Thursday, September 6, 2007

20. The Strange Case of the Missing Armitage

By the beginning of June 1995, volume 2 of the Megazine is winding down for its big relaunch to coincide with the Judge Dredd feature film. Similarly, the two companion reprint titles are closing down in favor of new FIRST ISSUE relaunches with new titles: The Best of 2000 AD Monthly, after 119 issues, becomes Classic 2000 AD, for instance. As 2000 AD itself is aiming more at older teens, a new, twice-monthly companion title called Judge Dredd: Lawman of the Future is launched, targetting 8-12 year-olds. It's all part of the odd reality of magazine publishing in the mid-90s. Everything is controlled by marketing analysis and common sense loses out to people who spend all day writing memos about the viability of corporate synergy and redemographication in the advertising market.

2000 AD itself narrowly avoids being renumbered FIRST ISSUE along with the rest of the line; editor John Tomlinson pens a Thargnote in prog 943's output page dismissing the rumors that 949 would be the last under the old numbering, with 950 appearing instead as vol.2 # 1. This was indeed Fleetway's plan for a time, as David Bishop confirmed in in Thrill-Power Overload. I recall reading of that suggestion in the comic and being baffled that anybody would start such a bizarre rumor, little realizing that it had basis in fact.

The Megazine is burning away the last of some stockpiled stories during this period. These include the impenetrable mess that is Pandora by Jim Alexander and John Hicklenton and another installment of Si Spencer's anthology title Plagues of Necropolis. There's a black and white Dredd episode - actually the first monochrome Dredd in several years - by John Wagner and newcomer Tom Carney, and there's a Missionary Man one-off which my son thought was incredibly awesome, but I found Jon Beeston's artwork disagreeably lurid and gory, which is probably why he thought it was incredibly awesome.

The only shining light in this Meg, I'd say, is the other Dredd episode in the issue, "Whatever Happened to Bill Clinton?," which is the sequel to an episode from earlier in the spring. In this one, by Wagner and Siku, a mutant criminal named Heap Molinsky - what a great name! - has stolen some technology to do a mindswap through time with the president, and he immediately orders in some prostitutes and calls the generals to get the nukes ready.

It's fluff, of course, and the plot, such as it is, is only there to justify gags at Bill and Hillary's expense, but it's incredibly silly and very entertaining. And no, as I say all too often in this feature, it's not yet been collected. Hopefully before too long...

The genuinely bizarre thing about this issue is this note about what to expect in the following issue:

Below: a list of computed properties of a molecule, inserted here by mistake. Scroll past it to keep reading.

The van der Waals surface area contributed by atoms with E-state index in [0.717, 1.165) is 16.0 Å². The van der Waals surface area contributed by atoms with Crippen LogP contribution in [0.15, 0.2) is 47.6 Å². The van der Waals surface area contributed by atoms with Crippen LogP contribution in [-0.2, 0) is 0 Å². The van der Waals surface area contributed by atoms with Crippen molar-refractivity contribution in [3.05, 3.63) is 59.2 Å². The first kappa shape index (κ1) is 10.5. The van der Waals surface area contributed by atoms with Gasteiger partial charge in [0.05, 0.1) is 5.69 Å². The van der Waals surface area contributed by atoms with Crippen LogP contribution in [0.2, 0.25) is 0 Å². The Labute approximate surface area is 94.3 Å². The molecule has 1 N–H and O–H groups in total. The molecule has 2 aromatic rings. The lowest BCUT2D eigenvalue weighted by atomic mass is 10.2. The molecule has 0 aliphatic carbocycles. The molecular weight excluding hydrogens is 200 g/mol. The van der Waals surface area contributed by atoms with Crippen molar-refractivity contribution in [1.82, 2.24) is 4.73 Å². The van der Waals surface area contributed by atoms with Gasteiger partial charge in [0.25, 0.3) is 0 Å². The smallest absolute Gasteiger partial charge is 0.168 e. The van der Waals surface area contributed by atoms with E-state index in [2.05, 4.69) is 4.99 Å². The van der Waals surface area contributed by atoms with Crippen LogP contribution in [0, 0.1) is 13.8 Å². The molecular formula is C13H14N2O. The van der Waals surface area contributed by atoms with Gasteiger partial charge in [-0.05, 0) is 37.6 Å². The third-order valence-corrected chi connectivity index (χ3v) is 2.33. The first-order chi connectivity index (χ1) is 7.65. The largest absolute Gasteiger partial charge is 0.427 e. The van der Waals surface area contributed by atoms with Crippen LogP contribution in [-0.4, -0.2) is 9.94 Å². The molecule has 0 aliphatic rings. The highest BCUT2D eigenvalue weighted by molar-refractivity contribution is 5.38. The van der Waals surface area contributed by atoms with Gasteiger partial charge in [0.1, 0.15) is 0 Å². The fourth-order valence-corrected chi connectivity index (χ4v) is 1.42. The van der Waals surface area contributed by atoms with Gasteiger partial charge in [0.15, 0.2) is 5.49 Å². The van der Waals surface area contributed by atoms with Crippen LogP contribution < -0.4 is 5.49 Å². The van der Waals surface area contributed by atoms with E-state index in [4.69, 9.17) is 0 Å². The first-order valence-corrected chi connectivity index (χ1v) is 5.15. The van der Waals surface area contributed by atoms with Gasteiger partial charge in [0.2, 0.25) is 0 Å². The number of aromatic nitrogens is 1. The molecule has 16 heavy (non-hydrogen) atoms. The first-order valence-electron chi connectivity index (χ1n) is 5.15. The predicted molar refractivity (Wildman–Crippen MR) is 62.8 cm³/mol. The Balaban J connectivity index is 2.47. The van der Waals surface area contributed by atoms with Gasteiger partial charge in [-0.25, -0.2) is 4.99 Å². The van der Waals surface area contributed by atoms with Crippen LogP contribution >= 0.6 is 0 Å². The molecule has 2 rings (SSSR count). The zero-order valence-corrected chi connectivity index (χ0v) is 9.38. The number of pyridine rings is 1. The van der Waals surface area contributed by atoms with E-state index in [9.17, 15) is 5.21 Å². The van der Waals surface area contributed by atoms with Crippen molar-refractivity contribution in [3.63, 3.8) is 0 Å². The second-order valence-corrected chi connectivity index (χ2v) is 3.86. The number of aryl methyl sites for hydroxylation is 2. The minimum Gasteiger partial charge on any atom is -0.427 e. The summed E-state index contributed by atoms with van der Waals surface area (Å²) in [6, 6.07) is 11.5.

This Armitage two-parter never appears! It's the 2000 AD equivalent of Shade the Changing Man # 9 or those other DC Implosion books of the late 1970s. This would have been Kevin Cullen's last art job for the Megazine - he has a few one-shots coming to 2000 AD in the months to come - but the artwork actually goes missing, and, from what I understand, was never found.

That just about wraps it up for Armitage. The character, Dave Stone's take on a plainclothes detective in Brit-Cit, is next seen in a text story in a Judge Dredd Mega-Special, but doesn't appear in the comics again for five years. He gets a four month story and is passed over again for another three and a half years. Armitage was one of my favorites, but he's pretty much forgotten today.

In old business, I heard this week from former 2000 AD editor Alan McKenzie, who wrote to clarify that the "Sonny Steelgrave" pen-name was one shared by himself and John Tomlinson, and consequently, he shouldn't receive sole credit, or sole blame as the case may be, for the Steelgrave-penned Judge Dredd episodes. I revised the third and sixth entries of this series to note his corrections.

McKenzie also discussed his claim to the copyright of Luke Kirby, and I certainly hope, as always, that creators and publishers work out their differences to all parties' satisfaction. A periodic problem I run across when I've been researching Reprint This! are cases where rights issues are holding up certain series; it may make me look like a company man, or it may make me look even more selfish than I'd like, but really, the pipe dream I hold is to see a hell of a lot more stuff in print than what we have currently. This may come across as a frustrated "get over it and deal with each other" attitude, which might well rub a creator who feels that he has some legitimate grievances the wrong way.

Anyway, next week, we wrap up the pre-movie era, in what's certain to be a short installment, as befits the three-episode lifetime of Tracer.

(Originally published 9/6/07 at LiveJournal.)

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